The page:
B— “Believing in yourself is not for you; it’s for every person who has touched your life in a significant way and for every person your life will touch the same way five minutes from now, or five centuries from now.” Jaye Miller

C—”Change is as inexorable as time, yet nothing meets with more resistance.” Benjamin Disraeli

D—”Dreams pass into the reality of action. From the action stems the dream again; and this interdependence produces the highest form of living.” Anais Nin

E—”Enthusiasm releases the drive to carry you over obstacles and adds significance to all you do.” Norman Vincent Peale

F—”Focused will is incredible. If you have a dream and you don’t give up no matter what obstacles come up, then life’s problems will fall away and you will get what you want. It happens. It works.” Yanni

G—”Goals are like a map. They help us determine where we want to end up, and give us personal direction on which to focus our energy.” Catherine Pulsifer

H—”Happiness depends upon ourselves.” Aristotle

I—”Ideas won’t keep; something must be done about them.” Alfred North Whitehead

J—”Joy is not in things; it is in us.”Richard Wagner

K—“Knowledge is of two kinds. We know a subject ourselves, or we know where we can find information on it.” Samuel Johnson

L—”Laughter is a tranquilizer with no side effects.” Arnold Glasow

M—”Motivation is like food for the brain. You cannot get enough in one sitting. It needs continual and regular top ups.” Peter Davies

N—”Nature does nothing uselessly.” Aristotle

O—”Opportunity dances with those who are ready on the dance floor.” H. Jackson Brown Jr.

P—”Patience and perseverance have a magical effect before which difficulties disappear and obstacles vanish.” John Quincy Adams

Q—”Quality questions create a quality life. Successful people ask better questions, and as a result, they get better answers.” Anthony Robbins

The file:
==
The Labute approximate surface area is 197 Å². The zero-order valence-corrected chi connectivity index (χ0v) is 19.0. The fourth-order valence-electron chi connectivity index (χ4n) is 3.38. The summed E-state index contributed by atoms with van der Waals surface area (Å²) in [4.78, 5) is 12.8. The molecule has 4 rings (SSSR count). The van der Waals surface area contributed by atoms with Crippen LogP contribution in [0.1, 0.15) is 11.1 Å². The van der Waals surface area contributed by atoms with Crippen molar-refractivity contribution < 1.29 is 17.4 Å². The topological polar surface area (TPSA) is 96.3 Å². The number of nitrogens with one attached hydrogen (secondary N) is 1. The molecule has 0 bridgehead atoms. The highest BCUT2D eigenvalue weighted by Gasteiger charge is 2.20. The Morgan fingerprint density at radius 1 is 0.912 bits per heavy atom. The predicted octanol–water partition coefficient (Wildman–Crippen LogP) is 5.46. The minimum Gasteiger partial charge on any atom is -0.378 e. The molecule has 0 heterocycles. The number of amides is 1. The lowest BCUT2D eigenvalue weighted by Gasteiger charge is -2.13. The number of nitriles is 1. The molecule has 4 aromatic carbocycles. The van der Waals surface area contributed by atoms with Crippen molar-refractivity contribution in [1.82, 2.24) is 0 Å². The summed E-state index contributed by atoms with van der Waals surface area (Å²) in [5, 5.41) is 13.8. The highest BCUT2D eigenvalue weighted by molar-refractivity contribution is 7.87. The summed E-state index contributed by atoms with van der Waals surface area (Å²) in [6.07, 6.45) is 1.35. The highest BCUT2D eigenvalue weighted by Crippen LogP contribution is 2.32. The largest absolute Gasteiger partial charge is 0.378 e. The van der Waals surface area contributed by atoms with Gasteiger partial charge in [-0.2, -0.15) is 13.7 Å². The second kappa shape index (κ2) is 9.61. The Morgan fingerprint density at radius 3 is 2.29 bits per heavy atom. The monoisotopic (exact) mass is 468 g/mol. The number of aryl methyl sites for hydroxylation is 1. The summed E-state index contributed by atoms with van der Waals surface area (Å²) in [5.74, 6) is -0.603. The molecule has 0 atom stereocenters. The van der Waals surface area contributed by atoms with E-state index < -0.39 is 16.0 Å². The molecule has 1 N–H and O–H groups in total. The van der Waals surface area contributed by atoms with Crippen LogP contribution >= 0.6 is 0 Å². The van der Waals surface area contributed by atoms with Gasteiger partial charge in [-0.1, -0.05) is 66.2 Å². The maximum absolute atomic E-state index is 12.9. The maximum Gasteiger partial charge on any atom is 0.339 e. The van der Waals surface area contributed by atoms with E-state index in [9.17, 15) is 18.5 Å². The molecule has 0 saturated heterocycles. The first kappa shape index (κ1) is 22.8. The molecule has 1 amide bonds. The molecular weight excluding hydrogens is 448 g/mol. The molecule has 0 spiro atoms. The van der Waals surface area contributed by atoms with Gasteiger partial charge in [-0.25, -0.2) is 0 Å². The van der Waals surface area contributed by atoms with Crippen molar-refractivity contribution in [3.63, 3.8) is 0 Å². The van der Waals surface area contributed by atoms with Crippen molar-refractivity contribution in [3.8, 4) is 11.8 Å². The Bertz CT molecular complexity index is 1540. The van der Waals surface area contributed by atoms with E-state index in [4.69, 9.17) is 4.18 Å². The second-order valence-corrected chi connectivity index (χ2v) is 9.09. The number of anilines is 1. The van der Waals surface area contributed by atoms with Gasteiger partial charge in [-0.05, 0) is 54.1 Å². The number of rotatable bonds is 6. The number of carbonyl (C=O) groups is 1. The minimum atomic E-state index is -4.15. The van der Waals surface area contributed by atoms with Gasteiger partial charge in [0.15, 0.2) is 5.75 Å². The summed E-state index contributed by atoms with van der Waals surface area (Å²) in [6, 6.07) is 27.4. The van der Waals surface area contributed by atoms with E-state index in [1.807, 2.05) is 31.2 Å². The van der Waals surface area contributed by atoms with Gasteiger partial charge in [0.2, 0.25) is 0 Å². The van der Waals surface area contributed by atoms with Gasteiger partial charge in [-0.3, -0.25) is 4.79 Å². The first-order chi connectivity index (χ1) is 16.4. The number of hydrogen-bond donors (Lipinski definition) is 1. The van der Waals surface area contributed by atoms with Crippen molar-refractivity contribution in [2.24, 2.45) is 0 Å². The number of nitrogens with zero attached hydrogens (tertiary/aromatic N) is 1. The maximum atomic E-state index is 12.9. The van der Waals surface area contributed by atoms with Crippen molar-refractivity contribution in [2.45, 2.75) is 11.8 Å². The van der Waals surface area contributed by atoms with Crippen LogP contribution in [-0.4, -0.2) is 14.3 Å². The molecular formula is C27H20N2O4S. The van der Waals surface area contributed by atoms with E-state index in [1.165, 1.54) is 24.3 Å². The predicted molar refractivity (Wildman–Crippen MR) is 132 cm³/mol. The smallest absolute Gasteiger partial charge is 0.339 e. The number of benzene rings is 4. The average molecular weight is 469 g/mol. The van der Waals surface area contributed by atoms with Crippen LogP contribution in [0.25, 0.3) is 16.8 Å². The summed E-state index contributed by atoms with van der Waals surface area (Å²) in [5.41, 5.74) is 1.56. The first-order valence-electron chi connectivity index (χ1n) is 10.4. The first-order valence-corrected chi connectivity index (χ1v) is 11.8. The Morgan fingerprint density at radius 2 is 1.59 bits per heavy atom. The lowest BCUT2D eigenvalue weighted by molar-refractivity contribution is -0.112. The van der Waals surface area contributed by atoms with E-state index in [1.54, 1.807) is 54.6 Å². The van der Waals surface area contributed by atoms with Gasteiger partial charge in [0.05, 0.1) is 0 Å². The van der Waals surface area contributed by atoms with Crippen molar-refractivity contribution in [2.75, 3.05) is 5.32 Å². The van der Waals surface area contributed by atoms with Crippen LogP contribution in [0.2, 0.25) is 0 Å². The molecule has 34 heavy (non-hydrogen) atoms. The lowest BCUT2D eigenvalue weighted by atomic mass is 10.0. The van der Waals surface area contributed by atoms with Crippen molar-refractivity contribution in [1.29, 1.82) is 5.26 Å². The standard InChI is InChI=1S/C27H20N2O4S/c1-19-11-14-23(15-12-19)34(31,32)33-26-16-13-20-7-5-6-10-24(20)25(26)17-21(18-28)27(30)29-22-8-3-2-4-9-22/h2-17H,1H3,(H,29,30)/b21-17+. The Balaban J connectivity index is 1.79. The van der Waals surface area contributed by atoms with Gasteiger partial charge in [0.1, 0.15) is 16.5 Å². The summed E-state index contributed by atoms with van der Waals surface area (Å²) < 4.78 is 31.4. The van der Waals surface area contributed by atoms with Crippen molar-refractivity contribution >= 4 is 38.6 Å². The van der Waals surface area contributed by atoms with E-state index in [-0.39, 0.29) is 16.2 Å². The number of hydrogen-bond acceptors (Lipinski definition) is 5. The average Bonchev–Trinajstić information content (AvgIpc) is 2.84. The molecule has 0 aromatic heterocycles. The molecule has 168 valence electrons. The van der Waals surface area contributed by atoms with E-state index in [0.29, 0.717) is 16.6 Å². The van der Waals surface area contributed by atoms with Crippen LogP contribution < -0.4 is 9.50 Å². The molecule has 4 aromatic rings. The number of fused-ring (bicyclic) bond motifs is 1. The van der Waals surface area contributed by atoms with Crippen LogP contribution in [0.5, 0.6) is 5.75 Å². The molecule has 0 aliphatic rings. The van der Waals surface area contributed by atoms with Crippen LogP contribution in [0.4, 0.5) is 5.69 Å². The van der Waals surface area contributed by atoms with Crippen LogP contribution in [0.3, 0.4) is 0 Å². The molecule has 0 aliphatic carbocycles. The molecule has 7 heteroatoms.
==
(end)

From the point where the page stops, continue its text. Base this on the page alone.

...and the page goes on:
R—”Results! Why, man I have gotten a lot of results. I know several thousand things that won’t work.” Thomas A. Edison

S—”Simplicity is the ultimate sophistication.” Leonardo DaVinci

T—”Time is the most valuable thing a man can spend.” Diogenes Laetius

U—”Use your unique abilities to shake the world.” Wendy Hearn

V—”Victory belongs to the most persevering.” Napoleon Bonaparte

W—”Wisdom is the daughter of experience.” Leonardo da Vinci

X—”X-ray your life, are you where you want to be, if not set your goals, take action.” Catherine Pulsifer

Y—”Youth teaches, age puts what we have learned into practice, teaching us wisdom.” Catherine Pulsifer

Z—”Zone into your comfort zone, and, then zone into where you want to be. Be all that you can be.” Catherine Pulsifer

Making Life Worth While

Every soul that touches yours –
Be it the slightest contact –
Get there from some good;
Some little grace; one kindly thought;
One aspiration yet unfelt;
One bit of courage
For the darkening sky;
One gleam of faith
To brave the thickening ills of life;
One glimpse of brighter skies –
To make this life worthwhile
And heaven a surer heritage.

Success

Success is more than arriving – it is also attempting; more than realizing -it is also reaching.
Happiness comes not from having much to live on but having much to live for.
Success never resides in the world of weak wishes, but in the palace of purposeful plans and prayerful persistence.